In April, SpaceX announced its agreement with NASA for a mission to Mars. This was the perfect piece of news to precede one of the most notable topics at this year’s Humans to Mars Summit: public-private partnerships.
As highlighted at the Humans to Mars Summit by Richard French, staff technologist at the NASA Space Technology Mission Directorate, we have to get rid of the “us versus them” mentality. Public and private space players are in the same game with the same goals.
SpaceX plans to send a robotic Dragon capsule to Mars as soon as 2018. The Red Dragon mission will test technologies for Elon Musk’s long-term goal to colonize the Red Planet. NASA will provide technical support for the Red Dragon Mars landing, and SpaceX will provide valuable data for NASA’s own Journey to Mars program.
The Red Dragon mission is no small feat, but not unattainable. SpaceX will lead the first privately led mission to Mars, opening the doors for other growing space companies to do the same. The Space Frontier Foundation’s Policy Director Aaron Oesterle knows the important implications of partnerships to Mars:
“The Red Dragon mission joins the various private lunar missions to suggest one clear thing – the idea that the commercial industry cannot play in the beyond earth orbit world is false. The United States will be able to expand its ability to do great things in space if it partners with private industry.”
Public and private space players know that you can’t halt progress, and they will continue to partner to embrace progress in space exploration. While a potential economy beyond low Earth orbit remains doubtful in the minds of many space “practicalists,” it is not stopping private players from extending their ambitions. In early April, Bigelow Aerospace became the first company to attach a module to the International Space Station. In the coming decades, Bigelow hopes to put habitation modules on the Moon to provide NASA astronauts valuable living space for research. Astrobotic and Moon Express are competing now in the Google Lunar XPRIZE to place a privately funded lander on the Moon. Astrobotic plans to send payloads to the Moon on behalf of governments and academic institutions. The Pittsburgh-based startup is working with NASA under the Lunar CATALYST program to strengthen cargo transportation capabilities. Moon Express has plans to mine the Moon for a number of rare elements and has used NASA partnerships to develop lunar landing systems.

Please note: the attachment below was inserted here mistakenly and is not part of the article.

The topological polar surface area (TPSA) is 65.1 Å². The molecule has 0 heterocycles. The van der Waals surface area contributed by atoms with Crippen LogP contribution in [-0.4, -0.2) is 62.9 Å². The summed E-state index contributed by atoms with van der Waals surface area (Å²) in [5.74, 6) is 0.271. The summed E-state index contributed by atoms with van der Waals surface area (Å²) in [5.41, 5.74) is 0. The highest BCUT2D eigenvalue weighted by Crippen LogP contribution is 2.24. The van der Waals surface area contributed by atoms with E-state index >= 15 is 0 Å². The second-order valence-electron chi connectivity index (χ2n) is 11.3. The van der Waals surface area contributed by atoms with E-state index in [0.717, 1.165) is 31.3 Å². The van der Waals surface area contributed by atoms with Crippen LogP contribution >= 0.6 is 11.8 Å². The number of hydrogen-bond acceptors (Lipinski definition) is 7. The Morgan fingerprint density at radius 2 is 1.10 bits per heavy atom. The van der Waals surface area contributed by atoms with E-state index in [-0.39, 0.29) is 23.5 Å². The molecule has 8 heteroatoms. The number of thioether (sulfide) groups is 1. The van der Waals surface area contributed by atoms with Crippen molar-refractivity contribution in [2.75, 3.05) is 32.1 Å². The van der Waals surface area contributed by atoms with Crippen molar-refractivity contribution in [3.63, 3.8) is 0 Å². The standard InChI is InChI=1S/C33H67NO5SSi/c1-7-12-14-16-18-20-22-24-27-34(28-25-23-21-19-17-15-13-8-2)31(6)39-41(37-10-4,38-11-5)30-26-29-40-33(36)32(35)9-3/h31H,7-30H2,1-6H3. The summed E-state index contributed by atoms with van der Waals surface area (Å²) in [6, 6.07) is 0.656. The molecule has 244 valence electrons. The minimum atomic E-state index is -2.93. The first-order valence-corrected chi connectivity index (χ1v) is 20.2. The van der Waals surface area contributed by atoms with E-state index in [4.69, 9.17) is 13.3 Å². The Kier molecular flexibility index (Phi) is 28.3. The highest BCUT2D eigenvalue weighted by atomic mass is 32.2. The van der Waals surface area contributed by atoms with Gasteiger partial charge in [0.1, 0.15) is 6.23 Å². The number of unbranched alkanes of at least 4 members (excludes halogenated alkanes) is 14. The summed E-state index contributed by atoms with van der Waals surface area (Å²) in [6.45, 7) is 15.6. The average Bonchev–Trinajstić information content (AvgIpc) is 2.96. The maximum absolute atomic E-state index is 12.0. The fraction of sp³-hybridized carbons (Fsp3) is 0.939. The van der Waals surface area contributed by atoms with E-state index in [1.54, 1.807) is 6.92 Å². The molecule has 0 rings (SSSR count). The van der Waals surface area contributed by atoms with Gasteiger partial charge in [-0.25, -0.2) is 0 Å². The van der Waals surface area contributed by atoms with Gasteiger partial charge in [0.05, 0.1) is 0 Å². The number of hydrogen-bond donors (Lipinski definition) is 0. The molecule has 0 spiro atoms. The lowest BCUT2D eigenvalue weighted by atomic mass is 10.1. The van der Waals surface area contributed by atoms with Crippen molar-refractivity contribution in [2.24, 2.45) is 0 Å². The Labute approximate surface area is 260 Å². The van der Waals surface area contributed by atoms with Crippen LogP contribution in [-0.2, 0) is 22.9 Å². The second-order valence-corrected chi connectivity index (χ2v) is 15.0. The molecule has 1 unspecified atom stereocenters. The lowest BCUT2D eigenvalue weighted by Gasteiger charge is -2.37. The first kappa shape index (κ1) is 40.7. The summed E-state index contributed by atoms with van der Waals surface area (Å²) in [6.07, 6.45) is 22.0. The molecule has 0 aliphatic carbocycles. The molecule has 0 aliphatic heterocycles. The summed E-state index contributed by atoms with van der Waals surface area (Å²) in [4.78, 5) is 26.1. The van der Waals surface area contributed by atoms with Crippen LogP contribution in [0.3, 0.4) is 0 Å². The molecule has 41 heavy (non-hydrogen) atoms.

We know that public-private partnerships work. By partnering with the commercial space industry, NASA is well on its way to restoring the United States’ ability to send humans to orbit with commercial Cargo program. Now they are on their way to meeting even more ambitious deep-space goals. Public-private partnerships are about doing the best work for the lowest cost. They are about developing new technologies, scientific discovery and advancing space exploration. According to Alex MacDonald, NASA’s senior economic advisor, “There is no way that as a people we get into space through government programs alone.” Industry and governments provide complimentary services that continually expand our overall capabilities in space.
Register for the 2016 NewSpace Conference to hear government and industry panelists expand on the Humans to Mars Summit. Learn about the future of NASA and its partners from the insiders.